Arthritis patients will be told by the NHS to lose weight and exercise as primary therapies for their condition under new clinical guidelines.
Physical activity may be a better option for pain relief than pain relievers such as paracetamol, according to the health watchdog.
Starting exercise programs may initially make the pain worse, but this should subside, notes the National Institute for Health and Care Excellence (Nice).
The guidelines give recommendations on medication use, such as offering nonsteroidal anti-inflammatory drugs (NSAIDs), but not paracetamol or strong opioids.
Physical activity may be a better option for pain relief than painkillers such as paracetamol, health watchdog says
Dr Paul Chrisp, from Nice, said: ‘This is because new evidence has shown there is little or no benefit to people’s quality of life, pain or psychological distress and in particular in the case of strong opioids, there was evidence that they can cause longer-term harm, including possible addiction.
Over 10 million people in the UK suffer from arthritis. Osteoarthritis is the most common form of the disease.
In the guide, physicians are urged to self-diagnose osteoarthritis without further investigation in people aged 45 or older who have activity-related joint pain.
Patients also must not have morning joint stiffness or morning stiffness that lasts no more than 30 minutes to be diagnosed this way.
The draft guideline says people can be offered tailored exercise programs, with an explanation that “exercising regularly and consistently, even if it may initially cause discomfort, will benefit their joints”.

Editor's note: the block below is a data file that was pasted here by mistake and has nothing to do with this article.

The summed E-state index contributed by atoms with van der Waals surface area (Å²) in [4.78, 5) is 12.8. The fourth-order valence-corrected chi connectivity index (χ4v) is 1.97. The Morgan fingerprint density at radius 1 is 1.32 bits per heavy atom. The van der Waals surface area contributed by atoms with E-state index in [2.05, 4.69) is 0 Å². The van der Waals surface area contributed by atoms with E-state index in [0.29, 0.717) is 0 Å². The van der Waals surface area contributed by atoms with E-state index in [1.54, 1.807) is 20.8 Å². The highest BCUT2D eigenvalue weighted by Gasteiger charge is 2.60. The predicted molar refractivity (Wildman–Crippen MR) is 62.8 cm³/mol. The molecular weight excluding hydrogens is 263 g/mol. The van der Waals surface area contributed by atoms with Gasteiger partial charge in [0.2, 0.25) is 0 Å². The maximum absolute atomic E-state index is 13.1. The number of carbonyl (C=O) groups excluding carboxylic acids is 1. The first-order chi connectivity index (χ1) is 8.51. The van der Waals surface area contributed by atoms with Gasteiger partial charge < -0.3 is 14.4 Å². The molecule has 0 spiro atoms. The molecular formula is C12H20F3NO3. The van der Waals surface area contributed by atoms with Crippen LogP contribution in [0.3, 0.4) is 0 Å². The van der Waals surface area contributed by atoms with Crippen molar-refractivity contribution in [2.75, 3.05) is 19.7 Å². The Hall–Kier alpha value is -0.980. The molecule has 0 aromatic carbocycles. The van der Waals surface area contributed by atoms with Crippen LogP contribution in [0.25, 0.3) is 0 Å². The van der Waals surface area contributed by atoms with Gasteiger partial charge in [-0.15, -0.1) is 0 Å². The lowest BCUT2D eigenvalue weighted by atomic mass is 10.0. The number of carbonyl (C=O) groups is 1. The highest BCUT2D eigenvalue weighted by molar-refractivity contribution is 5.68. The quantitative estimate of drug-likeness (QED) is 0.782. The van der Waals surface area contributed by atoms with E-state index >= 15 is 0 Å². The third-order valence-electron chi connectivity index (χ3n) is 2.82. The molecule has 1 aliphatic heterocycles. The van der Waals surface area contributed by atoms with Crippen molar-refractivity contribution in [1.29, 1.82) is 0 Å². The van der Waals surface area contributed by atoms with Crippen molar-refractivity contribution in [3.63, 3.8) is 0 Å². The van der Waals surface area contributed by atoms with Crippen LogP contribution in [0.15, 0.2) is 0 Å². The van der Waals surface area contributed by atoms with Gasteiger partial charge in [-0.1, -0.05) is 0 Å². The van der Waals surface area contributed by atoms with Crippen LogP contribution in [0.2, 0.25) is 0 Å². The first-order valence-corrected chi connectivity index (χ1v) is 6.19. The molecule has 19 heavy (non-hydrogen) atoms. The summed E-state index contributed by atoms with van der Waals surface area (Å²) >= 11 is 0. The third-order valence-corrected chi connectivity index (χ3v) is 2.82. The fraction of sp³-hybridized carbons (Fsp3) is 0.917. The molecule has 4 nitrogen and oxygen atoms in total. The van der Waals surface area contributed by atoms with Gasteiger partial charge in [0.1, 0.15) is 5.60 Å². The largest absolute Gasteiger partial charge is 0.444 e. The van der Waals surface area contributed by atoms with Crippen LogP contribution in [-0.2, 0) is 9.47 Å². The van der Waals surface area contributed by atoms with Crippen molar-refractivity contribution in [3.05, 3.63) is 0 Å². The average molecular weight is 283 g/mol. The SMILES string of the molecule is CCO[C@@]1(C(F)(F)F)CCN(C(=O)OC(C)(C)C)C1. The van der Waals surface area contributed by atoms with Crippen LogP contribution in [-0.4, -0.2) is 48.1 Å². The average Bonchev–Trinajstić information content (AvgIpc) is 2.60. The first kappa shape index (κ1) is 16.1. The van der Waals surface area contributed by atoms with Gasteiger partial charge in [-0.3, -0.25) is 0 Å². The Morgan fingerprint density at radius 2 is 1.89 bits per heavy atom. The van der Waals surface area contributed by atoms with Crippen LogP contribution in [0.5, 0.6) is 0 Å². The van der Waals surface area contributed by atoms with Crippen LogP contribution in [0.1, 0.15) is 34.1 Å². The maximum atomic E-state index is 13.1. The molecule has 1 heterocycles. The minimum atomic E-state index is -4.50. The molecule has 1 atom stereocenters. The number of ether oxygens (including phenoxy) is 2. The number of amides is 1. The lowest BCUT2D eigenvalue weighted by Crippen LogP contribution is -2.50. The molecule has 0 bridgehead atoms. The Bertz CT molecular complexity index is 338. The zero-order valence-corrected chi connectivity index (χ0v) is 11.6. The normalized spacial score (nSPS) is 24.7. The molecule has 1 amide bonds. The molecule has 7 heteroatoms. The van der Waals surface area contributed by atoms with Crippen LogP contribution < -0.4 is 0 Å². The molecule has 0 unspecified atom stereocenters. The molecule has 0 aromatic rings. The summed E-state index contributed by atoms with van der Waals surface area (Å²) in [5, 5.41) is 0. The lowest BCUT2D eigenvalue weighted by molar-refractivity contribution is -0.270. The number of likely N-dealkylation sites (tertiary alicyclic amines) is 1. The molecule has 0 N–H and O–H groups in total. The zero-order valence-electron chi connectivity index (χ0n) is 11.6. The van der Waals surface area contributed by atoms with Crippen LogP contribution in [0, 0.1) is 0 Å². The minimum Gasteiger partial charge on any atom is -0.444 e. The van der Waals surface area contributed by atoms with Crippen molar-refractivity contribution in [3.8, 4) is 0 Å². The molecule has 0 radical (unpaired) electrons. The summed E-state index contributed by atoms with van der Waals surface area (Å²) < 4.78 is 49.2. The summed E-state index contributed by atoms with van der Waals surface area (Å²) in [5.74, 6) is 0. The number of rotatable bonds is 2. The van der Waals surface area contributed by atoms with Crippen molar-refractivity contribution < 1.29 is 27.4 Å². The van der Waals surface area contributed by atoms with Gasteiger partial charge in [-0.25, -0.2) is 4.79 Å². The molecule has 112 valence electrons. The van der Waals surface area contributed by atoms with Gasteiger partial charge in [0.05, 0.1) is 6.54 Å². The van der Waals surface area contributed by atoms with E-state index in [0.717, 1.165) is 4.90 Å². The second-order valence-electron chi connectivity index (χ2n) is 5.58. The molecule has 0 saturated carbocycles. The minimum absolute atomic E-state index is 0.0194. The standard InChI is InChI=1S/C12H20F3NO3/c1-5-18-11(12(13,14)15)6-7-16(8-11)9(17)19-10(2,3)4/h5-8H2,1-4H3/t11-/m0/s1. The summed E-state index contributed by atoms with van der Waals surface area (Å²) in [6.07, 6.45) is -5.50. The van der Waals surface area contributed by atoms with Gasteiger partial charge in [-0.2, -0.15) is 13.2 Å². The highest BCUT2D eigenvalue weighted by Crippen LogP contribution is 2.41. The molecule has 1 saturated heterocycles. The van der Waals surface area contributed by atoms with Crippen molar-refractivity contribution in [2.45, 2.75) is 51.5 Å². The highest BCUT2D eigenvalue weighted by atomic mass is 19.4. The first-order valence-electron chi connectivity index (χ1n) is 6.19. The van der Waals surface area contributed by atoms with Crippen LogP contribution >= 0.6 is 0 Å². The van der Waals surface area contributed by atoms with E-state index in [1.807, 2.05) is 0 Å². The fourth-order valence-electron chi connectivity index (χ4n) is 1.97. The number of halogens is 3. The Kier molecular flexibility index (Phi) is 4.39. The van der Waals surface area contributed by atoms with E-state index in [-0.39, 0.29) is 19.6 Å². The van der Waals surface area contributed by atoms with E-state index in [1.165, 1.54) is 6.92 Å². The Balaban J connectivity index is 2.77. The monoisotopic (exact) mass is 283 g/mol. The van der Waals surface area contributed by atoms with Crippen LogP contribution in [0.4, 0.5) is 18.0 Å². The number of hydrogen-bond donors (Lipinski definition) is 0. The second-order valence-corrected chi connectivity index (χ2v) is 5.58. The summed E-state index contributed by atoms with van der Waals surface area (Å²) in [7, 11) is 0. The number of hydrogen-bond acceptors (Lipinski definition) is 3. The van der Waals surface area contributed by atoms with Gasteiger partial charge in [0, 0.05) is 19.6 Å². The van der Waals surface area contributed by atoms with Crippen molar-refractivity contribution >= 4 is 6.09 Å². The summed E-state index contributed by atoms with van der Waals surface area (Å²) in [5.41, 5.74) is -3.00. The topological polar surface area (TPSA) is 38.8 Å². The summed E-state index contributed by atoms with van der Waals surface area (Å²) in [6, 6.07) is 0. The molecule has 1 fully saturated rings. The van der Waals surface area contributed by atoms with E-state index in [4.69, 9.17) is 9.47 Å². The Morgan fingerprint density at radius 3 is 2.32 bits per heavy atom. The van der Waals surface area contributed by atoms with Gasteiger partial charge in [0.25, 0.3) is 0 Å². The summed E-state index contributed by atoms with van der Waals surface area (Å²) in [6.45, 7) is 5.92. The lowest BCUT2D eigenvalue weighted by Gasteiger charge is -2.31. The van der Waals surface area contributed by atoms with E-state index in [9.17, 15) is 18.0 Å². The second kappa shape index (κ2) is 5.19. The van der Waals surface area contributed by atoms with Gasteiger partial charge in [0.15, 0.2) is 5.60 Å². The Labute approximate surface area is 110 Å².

Over 10 million people in the UK suffer from arthritis. Osteoarthritis is the most common form of the disease
Long-term exercise also increases its benefits, the guideline adds.
When it comes to weight loss, people will be told that “any amount of weight loss is likely to be beneficial, but losing 10% of your body weight is likely to be better than 5%”.
Individuals may also be referred for hip or knee replacement surgery if their condition cannot be managed by other means, and referrals should not be delayed due to age, gender, or obesity .
Dr Chrisp added: ‘Osteoarthritis can cause people discomfort and prevent them from undertaking some of their normal daily activities.
“However, there is evidence that shows that muscle strengthening and aerobic exercise can have an impact not only on disease management, but also on improving people’s quality of life.
“Beginning this journey can be uncomfortable for some people at first, and they should be supported and provided with enough information to help them manage their condition over a long period of time.
“While topical and sometimes oral NSAIDs remain an important treatment option for osteoarthritis, we have made the decision not to recommend certain pain relievers, such as paracetamol and certain opioids for osteoarthritis.”
Tracey Loftis, policy and public affairs manager at charity Versus Arthritis, said: ‘We’ve seen firsthand the benefits people with osteoarthritis can get from being able to access appropriate physical activity, particularly when they are in a group.
“Something like exercise can improve a person’s mobility, help manage their pain and reduce feelings of isolation.
“But our own research into support for people with osteoarthritis showed that far too many people were not having their condition regularly reviewed by healthcare professionals, let alone the ability to access arthritis support. ‘physical activity.
“The lack of alternatives means that in many cases people are stuck on painkillers that don’t help them live a pain-free life.
“While we welcome the draft Nice guidelines, healthcare professionals need additional resources and support to better understand their role in promoting treatments such as physical activity for people with osteoarthritis.
“It is clear that people with arthritis need to be more vocal so that their health needs are not ignored.”